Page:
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Billy Liar   A

The Criterion Collection

Year Released: 1963
MPAA Rating: Not Rated
Director: John Schlesinger
Writers: Keith Waterhouse, Willis Hall (based on the novel by Waterhouse and the play by Waterhouse and Hall)
Cast: Tom Courtenay, Julie Christie, Wilfred Pickles, Mona Washbourne, Ethel Griffies, Finlay Currie, Gwendolyn Watts, Helen Fraser, Leonard Rossiter, Rodney Bewes, George Innes, Leslie Randall.

Review by Michael Scrutchin

How many of us go about workaday lives, dreaming of a better, happier life, but don't have the courage to stray off the road directly in front of us? Sure, it's tempting. There's got to be something better out there, right? And we can dream. Oh, yeah, we can lie in bed and dream all day about what life would be like if we were adored by everyone, had more money than could ever be spent, and were just blissfully happy. But do we ever do anything about it? No. It's too scary. And it's so easy to stay on the drab, seemingly dead-end road we're on, even if we're not truly happy. But at least we can dream.

Billy Fisher (Tom Courtenay), the main character in John Schlesinger's Billy Liar, is this kind of dreamer. As the film begins, he's lying awake in bed, dreaming of being the universally adored leader of his own imaginary country, Ambrosia. Billy is snapped out of this fantasy by his mother (Mona Washbourne) yelling for him to come down and eat breakfast. Back to reality. Bummer. Billy is about 20 years old (maybe a few years older), but he still lives with his folks, holding down a nine-to-five as a mortician's clerk. He dreams of being a writer, but he can never find the time to sit down and write anything.

Billy is too busy juggling the two girls he's engaged to. There's Barbara (Helen Fraser), who's sweet, virginal, not-too-bright, and wearing the engagement ring. And there's Rita (Gwendolyn Watts), who's pissed because Billy hasn't put a ring on her finger (he tells her it's at the jewelers). Well, the girls don't know about each other. Yet. And Billy actually has his sights set on a free-spirited girl named Liz (Julie Christie), who has recently arrived back in town after being away for awhile. What's a guy to do?

And I haven't even mentioned the money Billy stole from work and the 250 missing Christmas calendars. The film spans one day in the life of Billy Fisher, and needless to say: Billy's got quite a day ahead of him.

I could gush for hours about how much I loved this movie. Billy Liar is an absolutely delightful, thoroughly engaging, and sharply poignant comedy that still seems relevant and fresh today. Part of the British New Wave, it was released in 1963, but American audiences didn't take much of a liking to it. Maybe it's the quirky British accents, which can be tough to understand at times, or the fact that the main character is, for the most part, quite the jerk (but a lovable jerk, as Tom Courtenay gives Billy an irresistible charm). Whatever the case, American audiences in 1963 missed out on one sparkling gem of movie.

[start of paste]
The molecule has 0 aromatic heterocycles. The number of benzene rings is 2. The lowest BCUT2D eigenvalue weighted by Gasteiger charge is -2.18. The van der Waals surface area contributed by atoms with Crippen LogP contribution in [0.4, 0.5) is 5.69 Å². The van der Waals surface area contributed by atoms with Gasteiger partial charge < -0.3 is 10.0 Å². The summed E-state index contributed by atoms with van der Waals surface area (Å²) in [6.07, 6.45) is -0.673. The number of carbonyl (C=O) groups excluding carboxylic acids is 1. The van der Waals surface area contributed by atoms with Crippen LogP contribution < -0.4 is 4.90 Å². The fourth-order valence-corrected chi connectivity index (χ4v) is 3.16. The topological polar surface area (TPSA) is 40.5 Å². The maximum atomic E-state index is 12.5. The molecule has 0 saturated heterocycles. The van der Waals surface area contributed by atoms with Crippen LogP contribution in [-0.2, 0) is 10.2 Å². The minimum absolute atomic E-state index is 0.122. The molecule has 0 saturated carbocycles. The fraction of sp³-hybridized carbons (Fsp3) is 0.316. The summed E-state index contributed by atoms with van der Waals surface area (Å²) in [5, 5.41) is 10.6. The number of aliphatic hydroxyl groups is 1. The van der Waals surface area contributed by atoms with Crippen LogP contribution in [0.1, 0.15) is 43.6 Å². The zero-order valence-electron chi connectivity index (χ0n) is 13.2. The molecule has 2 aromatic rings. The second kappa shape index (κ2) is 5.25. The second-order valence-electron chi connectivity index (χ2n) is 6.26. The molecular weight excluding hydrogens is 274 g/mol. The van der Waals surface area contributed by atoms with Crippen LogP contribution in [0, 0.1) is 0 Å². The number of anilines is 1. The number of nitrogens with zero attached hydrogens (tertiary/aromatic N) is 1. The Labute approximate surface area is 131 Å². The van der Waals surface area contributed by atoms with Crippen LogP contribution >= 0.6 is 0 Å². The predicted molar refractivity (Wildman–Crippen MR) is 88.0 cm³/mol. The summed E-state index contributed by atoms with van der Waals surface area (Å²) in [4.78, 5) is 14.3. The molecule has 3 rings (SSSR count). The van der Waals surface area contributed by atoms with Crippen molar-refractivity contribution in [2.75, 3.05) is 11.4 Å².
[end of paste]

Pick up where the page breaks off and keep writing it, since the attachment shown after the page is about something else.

Directed by John Schlesinger (Midnight Cowboy), the film has a ragtag, spunky feel to it. It's rare that a film ever feels truly alive, but Billy Liar is alive and breathing -- and having a great time, too. Billy's fantasy sequences are inspired and often hilarious. Whenever Billy gets into a jam (whether it be his parents nagging him, his boss threatening him, or his girlfriend screaming at him), he imagines mowing them down with a machine gun and a smile.

As Billy, Tom Courtenay is an absolute riot, yet he never lets the character sink into simple caricature or self-parody. We always believe in Billy as a real person, which is especially important when the film starts to turn a bit more serious and emotional towards the end. Courtenay's performance alone is reason enough to see the movie, but the entire cast deserves kudos. And although Julie Christie's screen time is probably less than 20 minutes, she steals every scene she's in. She's dazzling. Just like Courtenay and the rest of this blessed, funny, delectable, touching movie.

Billy Liar is available on DVD from the Criterion Collection sporting a new, sparkling clean black and white widescreen transfer. There's an audio commentary featuring director John Schlesinger and stars Tom Courtenay and Julie Christie. Each person's commentary was recorded separately, something I'm not particularly fond of because it's more fun when they're all in the same room chatting about the film, but it's a pretty solid commentary nonetheless. The theatrical trailer is on the disc, as well as a 15-minute excerpt from an episode of the BBC series Hollywood U.K.: British Cinema in the Sixties, which features recent interview footage with Schlesinger, Courtenay, Christie, and writers Keith Waterhouse and Willis Hall. Good stuff. It's got me wanting to see Schlesinger's first film, A Kind of Loving.

Now it's time for me to start gushing about Billy Liar again. Never mind. I'll spare you. Just let me say this: this film is for anyone who's ever dreamed of something better. And especially for dreamers who've discovered that opportunities to escape their drab realities are almost too scary to face. After all, what is there left to dream about when our dreams become a reality?

Review published 08.02.2001.

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